I came across the below image 'Huttese' script from Star Wars:

Poster in Huttese

It struck me immediately as bearing a strong resemblance to Klingon script:

Klingon text sample

So, my question is, is there any evidence to suggest that Huttese script was based on Klingon script?

3 Answers 3


Probably No.

The script in your question uses Nal-Huttese characters:

enter image description here

These are a calligraphic form of Huttese, in contrast to Trade Huttese:

enter image description here

Both were created around 1997 for use in The Phantom Menace.

While Trade Huttese has nothing in common with Klingon characters, Nal-Huttese has a slight resemblance — but it is perhaps only very slight and the low-resolution, slightly pixelated image in the original question creates an illusion that they are more similar than they actually are.

As seen into the chart above, Nal-Huttese characters are more jagged than Klingon ones (see "H", "2", "3" etc). Also, many Nal-Huttese characters are broken into more than once piece (see "A", "B", "J", etc).

Contrast this to the Klingon alphabet:

enter image description here

We don't see the jaggedness of Huttese (the Klingon characters flow with brushstrokes) and only a couple of Klingon characters are broken.

I would argue that there is no alarming similarity between the two, and both are generally "alien" in the broad scope of science fiction.

Finally, the Klingon alphabet was invented in 1979 for use in Star Trek: The Motion Picture, and then further refined for repeated use in The Search for Spock and The Voyage Home, and so it predates the cinematic invention of Huttese characters by almost two decades. However, as ThePopMachine said, there is no absolutely evidence to suggest that art designers for The Phantom Menace were influenced by Klingon.

All in all, they seem to have been aiming for "alien" more so than "Klingon", and wound up with a somewhat similar finished product.

This doesn't mean that there wasn't a conscious or subconscious attempt to imitate Klingon characters — just not one that we know of or have evidence for.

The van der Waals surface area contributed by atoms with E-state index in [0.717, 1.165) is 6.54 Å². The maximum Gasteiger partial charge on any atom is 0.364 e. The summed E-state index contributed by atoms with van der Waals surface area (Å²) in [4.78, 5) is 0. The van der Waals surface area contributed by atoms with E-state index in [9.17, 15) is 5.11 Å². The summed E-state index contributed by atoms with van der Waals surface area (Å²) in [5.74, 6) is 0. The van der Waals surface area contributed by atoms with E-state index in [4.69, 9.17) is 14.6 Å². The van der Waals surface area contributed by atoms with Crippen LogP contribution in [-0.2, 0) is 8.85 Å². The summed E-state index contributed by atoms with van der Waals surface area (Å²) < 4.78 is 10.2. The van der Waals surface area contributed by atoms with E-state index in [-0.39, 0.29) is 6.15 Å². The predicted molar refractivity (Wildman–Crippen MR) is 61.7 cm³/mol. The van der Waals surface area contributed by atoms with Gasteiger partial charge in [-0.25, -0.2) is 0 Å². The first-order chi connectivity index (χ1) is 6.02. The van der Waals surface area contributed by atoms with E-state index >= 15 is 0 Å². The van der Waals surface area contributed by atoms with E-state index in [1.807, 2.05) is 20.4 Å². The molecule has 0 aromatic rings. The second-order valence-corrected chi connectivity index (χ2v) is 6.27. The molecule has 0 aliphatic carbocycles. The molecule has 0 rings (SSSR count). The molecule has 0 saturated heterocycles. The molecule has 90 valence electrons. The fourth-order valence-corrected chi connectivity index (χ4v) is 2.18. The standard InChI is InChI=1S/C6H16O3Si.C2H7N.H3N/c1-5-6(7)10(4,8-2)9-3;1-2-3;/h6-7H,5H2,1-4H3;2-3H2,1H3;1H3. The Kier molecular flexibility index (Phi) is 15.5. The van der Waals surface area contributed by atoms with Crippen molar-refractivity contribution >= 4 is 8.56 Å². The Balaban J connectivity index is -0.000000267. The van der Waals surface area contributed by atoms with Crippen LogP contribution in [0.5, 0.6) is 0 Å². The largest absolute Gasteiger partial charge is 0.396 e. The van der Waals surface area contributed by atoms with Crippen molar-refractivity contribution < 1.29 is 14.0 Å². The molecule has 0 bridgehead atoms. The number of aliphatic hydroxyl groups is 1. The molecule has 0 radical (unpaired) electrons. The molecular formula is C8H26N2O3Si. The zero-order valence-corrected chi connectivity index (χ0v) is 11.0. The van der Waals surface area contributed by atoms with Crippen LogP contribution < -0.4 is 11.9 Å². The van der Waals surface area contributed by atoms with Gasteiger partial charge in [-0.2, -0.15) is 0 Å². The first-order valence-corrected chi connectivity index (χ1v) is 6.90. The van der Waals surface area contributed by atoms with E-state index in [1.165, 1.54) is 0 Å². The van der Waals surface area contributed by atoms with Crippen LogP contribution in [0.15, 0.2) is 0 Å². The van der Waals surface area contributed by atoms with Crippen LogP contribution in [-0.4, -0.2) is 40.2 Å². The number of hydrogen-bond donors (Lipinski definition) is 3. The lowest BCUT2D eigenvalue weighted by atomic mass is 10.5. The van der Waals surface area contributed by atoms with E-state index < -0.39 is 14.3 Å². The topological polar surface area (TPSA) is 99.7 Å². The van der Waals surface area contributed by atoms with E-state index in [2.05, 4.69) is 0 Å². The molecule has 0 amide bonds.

• That Huttese chart seems extremely bizarre. The alphabet stops at s? Only numbers 1, 2, and 3? Is the rest just not known, or is there supposed to be some in-universe reason for why exactly those characters are missing? Commented May 3, 2016 at 21:07
  • @JanusBahsJacquet I think it's an out-of-universe deficiency: simply that these were the characters necessary for the specific appearances of Huttese in The Phantom Menace.
    – Praxis
    Commented May 3, 2016 at 21:40


I've been looking and haven't found any connection, so I'm going to go out on a limb and say there's no evidence.

Written Huttese was created for 1999's The Phantom Menace, so the potential is that it was influenced by modern written Klingon.

Whereas regarding written Klingon:

The Astra Image Corporation designed the symbols (currently used to "write" Klingon) for Star Trek: The Motion Picture, although these symbols are often incorrectly attributed to Michael Okuda.[1] They based the letters on the Klingon battlecruiser hull markings (three letters) first created by Matt Jeffries, and on Tibetan writing because the script had sharp letter forms—used as a testament to the Klingons' love for bladed weapons.

This dates written Klingon to 1979 or earlier.

However, there's still no connection, and if there were, it might not be discussed explicitly due to potential intellectual property implications.

  • 2
    ... but when @Praxis proves me wrong, I will happily delete. Commented Nov 26, 2015 at 6:23
  • Actually, I'm trying to prove you right. :-)
    – Praxis
    Commented Nov 26, 2015 at 16:08

I can see the resemblence you mean but but its not based on each other.

Both scripts do however have resamblances to japanese characters, so parts of both scripts possibly stem from the same set of characters, mamking them look similiar.

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